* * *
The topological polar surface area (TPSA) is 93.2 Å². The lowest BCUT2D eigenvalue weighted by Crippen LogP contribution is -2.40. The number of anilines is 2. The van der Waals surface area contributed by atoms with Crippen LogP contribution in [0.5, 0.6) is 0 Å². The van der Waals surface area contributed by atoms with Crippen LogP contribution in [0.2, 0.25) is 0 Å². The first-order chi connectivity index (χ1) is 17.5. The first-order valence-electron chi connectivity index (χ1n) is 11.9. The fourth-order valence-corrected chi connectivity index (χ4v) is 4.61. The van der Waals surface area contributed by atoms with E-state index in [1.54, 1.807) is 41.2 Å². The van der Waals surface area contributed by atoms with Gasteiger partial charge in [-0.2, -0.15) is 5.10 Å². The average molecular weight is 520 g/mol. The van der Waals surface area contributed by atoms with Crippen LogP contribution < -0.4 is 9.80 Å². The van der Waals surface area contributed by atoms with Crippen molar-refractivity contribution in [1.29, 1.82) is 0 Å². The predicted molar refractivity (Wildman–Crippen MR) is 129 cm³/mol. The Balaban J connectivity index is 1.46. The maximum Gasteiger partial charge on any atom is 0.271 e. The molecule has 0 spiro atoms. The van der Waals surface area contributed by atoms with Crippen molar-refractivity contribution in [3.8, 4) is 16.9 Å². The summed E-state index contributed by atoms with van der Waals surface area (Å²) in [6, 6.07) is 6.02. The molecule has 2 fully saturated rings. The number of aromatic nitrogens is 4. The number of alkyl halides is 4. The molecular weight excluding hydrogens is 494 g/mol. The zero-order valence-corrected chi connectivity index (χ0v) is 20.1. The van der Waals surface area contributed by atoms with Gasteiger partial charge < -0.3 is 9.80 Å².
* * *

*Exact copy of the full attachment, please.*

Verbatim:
The topological polar surface area (TPSA) is 93.2 Å². The lowest BCUT2D eigenvalue weighted by Crippen LogP contribution is -2.40. The number of anilines is 2. The van der Waals surface area contributed by atoms with Crippen LogP contribution in [0.5, 0.6) is 0 Å². The van der Waals surface area contributed by atoms with Crippen LogP contribution in [0.2, 0.25) is 0 Å². The first-order chi connectivity index (χ1) is 17.5. The first-order valence-electron chi connectivity index (χ1n) is 11.9. The fourth-order valence-corrected chi connectivity index (χ4v) is 4.61. The van der Waals surface area contributed by atoms with E-state index in [1.54, 1.807) is 41.2 Å². The van der Waals surface area contributed by atoms with Gasteiger partial charge in [-0.2, -0.15) is 5.10 Å². The average molecular weight is 520 g/mol. The van der Waals surface area contributed by atoms with Crippen LogP contribution < -0.4 is 9.80 Å². The van der Waals surface area contributed by atoms with Crippen molar-refractivity contribution in [1.29, 1.82) is 0 Å². The predicted molar refractivity (Wildman–Crippen MR) is 129 cm³/mol. The Balaban J connectivity index is 1.46. The maximum Gasteiger partial charge on any atom is 0.271 e. The molecule has 0 spiro atoms. The van der Waals surface area contributed by atoms with Crippen molar-refractivity contribution in [3.8, 4) is 16.9 Å². The summed E-state index contributed by atoms with van der Waals surface area (Å²) in [6, 6.07) is 6.02. The molecule has 2 fully saturated rings. The number of aromatic nitrogens is 4. The number of alkyl halides is 4. The molecular weight excluding hydrogens is 494 g/mol. The zero-order valence-corrected chi connectivity index (χ0v) is 20.1. The van der Waals surface area contributed by atoms with Gasteiger partial charge < -0.3 is 9.80 Å².